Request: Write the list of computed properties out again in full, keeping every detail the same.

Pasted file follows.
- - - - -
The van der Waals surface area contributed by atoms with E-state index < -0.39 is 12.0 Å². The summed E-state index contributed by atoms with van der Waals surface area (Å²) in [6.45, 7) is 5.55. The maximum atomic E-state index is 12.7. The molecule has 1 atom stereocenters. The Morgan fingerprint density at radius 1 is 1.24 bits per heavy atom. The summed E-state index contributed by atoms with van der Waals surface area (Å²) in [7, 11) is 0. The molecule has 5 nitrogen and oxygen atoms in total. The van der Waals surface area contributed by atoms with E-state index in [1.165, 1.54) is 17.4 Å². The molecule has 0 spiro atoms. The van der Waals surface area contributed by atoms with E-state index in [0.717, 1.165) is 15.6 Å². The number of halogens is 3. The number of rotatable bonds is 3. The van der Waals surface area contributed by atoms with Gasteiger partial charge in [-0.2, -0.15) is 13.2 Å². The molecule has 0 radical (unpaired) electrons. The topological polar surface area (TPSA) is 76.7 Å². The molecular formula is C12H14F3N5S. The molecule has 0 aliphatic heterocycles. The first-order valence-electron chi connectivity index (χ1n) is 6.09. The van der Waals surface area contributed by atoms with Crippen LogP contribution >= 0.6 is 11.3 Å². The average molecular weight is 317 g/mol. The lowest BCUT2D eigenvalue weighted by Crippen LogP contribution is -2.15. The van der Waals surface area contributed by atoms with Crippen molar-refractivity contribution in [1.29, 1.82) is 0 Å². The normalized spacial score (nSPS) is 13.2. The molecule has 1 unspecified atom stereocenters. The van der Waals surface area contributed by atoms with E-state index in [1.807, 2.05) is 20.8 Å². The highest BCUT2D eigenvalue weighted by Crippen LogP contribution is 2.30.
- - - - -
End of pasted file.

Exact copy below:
The van der Waals surface area contributed by atoms with E-state index < -0.39 is 12.0 Å². The summed E-state index contributed by atoms with van der Waals surface area (Å²) in [6.45, 7) is 5.55. The maximum atomic E-state index is 12.7. The molecule has 1 atom stereocenters. The Morgan fingerprint density at radius 1 is 1.24 bits per heavy atom. The summed E-state index contributed by atoms with van der Waals surface area (Å²) in [7, 11) is 0. The molecule has 5 nitrogen and oxygen atoms in total. The van der Waals surface area contributed by atoms with E-state index in [1.165, 1.54) is 17.4 Å². The molecule has 0 spiro atoms. The van der Waals surface area contributed by atoms with E-state index in [0.717, 1.165) is 15.6 Å². The number of halogens is 3. The number of rotatable bonds is 3. The van der Waals surface area contributed by atoms with Gasteiger partial charge in [-0.2, -0.15) is 13.2 Å². The molecule has 0 radical (unpaired) electrons. The topological polar surface area (TPSA) is 76.7 Å². The molecular formula is C12H14F3N5S. The molecule has 0 aliphatic heterocycles. The first-order valence-electron chi connectivity index (χ1n) is 6.09. The van der Waals surface area contributed by atoms with Crippen LogP contribution >= 0.6 is 11.3 Å². The average molecular weight is 317 g/mol. The lowest BCUT2D eigenvalue weighted by Crippen LogP contribution is -2.15. The van der Waals surface area contributed by atoms with Crippen molar-refractivity contribution in [1.29, 1.82) is 0 Å². The normalized spacial score (nSPS) is 13.2. The molecule has 1 unspecified atom stereocenters. The van der Waals surface area contributed by atoms with E-state index in [1.807, 2.05) is 20.8 Å². The highest BCUT2D eigenvalue weighted by Crippen LogP contribution is 2.30.